To a large extent, we all shun change. There’s a natural inclination to stay in your comfort zone. Many school administrators and teachers would rather continue using the same pedagogical practices they experienced as students and use as teachers in the classroom. Most schools have a top-down strategy geared towards making the process of education easier and more efficient for administrators and teachers instead of targeting the learning needs of students. Technology is often purchased with the aim of improving frontal lectures, delivering content more effectively and making assessment simpler and more efficient.
This is possibly the only period in history where the younger generation has greater ease and expertise with the core tools used throughout society than older generations. Moving the focus from teacher led instruction to student centered learning empowers students to use technology to explore, create and innovate with technology.
4. Develop Management Strategies
iPads require specific processes for organization and management. Here’s a short list of some of the issues to consider as you develop plans for managing your devices:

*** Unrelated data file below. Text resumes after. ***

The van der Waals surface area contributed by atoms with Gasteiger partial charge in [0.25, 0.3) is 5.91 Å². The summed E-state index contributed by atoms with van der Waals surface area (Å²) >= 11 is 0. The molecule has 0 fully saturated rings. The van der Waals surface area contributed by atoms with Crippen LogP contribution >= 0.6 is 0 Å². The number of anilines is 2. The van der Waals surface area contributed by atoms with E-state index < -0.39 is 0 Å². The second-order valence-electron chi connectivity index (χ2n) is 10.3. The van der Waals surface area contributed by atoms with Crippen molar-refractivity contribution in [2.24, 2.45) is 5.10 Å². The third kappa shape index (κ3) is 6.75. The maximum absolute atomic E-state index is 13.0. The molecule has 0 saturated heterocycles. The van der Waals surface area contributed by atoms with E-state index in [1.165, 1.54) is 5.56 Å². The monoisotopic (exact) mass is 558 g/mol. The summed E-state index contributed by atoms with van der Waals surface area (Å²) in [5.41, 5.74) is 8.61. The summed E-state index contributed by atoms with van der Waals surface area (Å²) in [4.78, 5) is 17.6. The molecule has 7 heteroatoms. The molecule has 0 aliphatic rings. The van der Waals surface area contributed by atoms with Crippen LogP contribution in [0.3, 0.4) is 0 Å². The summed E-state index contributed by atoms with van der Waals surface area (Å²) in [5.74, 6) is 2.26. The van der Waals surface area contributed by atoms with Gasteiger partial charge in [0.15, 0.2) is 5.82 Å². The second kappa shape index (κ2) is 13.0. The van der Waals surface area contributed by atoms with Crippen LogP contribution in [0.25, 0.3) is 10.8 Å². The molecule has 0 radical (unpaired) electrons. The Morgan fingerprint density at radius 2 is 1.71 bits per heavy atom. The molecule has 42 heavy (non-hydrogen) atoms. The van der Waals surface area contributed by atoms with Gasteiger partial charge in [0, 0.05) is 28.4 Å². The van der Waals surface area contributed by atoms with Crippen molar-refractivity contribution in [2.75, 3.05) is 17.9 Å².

How will you handle the selection, purchasing and deployment of iPad apps?
What restrictions will you enforce? Will you have one common student profile or vary them by class and group?
How will you manage the steady flow of system and app updates?
How will you synchronize and backup student generated content on the iPads?
Do you have simple workflows for teachers and students to distribute content and submit work?
How will you deal with instances of damage and theft?
5. Forget Big Brother
iPads are not laptops.
There’s no user login and the ability to secure, control and monitor iPad use is minimal when compared to laptops. It does however have some very unique assets. If you take advantage of the iPad’s intuitive touch interface, mobility, built-in camera, microphone, video, light sensors, navigation tools, assistive technologies and more, then you can use iPads to create a rich learning environment. If maintaining control over student activity is essential however, then iPads may not be the best device for your needs.
6. Use Apps as Tools
Ask a carpenter to build a wine rack. They won’t go out and get a set of “wine rack tools”. A carpenter has developed expertise with a set of hardware tools that are used to build all types of furniture. We need to use a similar strategy when buying and using apps on the iPad.